7. anon Says:

    From The Article: “Localities handled many minor offenses more informally 40 years ago than they do now”

    Yep.

    Then: Take ancestors’ Civil War revolver to school for show & tell. Now: Expelled, turned over to ‘children & youth services.’

    Then: give a classmate a Tylenol, save a trip to the nurse. Now: Expelled for violating ‘zero tolerance’.

    Then: When I was in HS everyone had a pocketknife. It was normal. Now? Kids are turned over to the police because they’re carrying a ‘concealed weapon.’

    Then: Caught with pot? Confiscated, after school detention. Now? Turned over to the police for an ‘illegal substance.’

    I have cousin who was stopped for underage DUI in the late 70’s. The cop took his keys and Drove Him HOME. His mom had to go down to the station the next day to get the keys. She made my cousin walk to the car. It took him the better part of a day to retrieve it. He learned his lesson.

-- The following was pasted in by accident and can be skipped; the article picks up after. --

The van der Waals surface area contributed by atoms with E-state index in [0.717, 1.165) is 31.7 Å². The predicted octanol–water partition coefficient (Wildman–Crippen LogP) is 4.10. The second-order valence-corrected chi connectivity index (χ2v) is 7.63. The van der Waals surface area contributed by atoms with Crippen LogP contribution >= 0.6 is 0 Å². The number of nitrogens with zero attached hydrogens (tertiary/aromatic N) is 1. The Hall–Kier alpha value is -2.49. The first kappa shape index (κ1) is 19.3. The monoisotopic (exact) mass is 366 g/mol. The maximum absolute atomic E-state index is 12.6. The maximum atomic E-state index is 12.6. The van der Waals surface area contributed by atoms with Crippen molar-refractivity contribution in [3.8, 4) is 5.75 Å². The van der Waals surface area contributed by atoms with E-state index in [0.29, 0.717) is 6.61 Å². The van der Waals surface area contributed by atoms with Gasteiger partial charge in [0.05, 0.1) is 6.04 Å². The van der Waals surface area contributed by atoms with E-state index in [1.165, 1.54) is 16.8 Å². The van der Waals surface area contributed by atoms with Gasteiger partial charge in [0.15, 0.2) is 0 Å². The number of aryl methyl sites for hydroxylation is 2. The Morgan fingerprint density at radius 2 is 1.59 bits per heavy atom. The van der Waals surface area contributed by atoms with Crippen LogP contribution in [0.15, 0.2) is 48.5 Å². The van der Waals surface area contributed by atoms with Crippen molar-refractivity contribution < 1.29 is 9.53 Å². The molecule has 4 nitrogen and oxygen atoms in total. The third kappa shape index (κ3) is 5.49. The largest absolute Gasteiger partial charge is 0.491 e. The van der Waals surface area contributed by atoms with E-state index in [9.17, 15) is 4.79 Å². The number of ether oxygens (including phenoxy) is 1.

8. Bubblehead Les Says:

    The article also has the line about how it really Spikes in the 19-23 Age Bracket, and Pediatricians need to be aware of this trend.

    Since when does a 23 year old need to see a Pediatrician? For Crom’s Sake, I spent my 18th Birthday in Bootcamp. and there’s a lot of 20 year old Wounded Warriors who’ve come back from the Mid East over the last few years.

    F$&^&$king Nanny State B.S.

  9. Sean D Sorrentino Says:

    Well, in their defense, when they arrested me, I was doing 104 MPH in a 65 zone.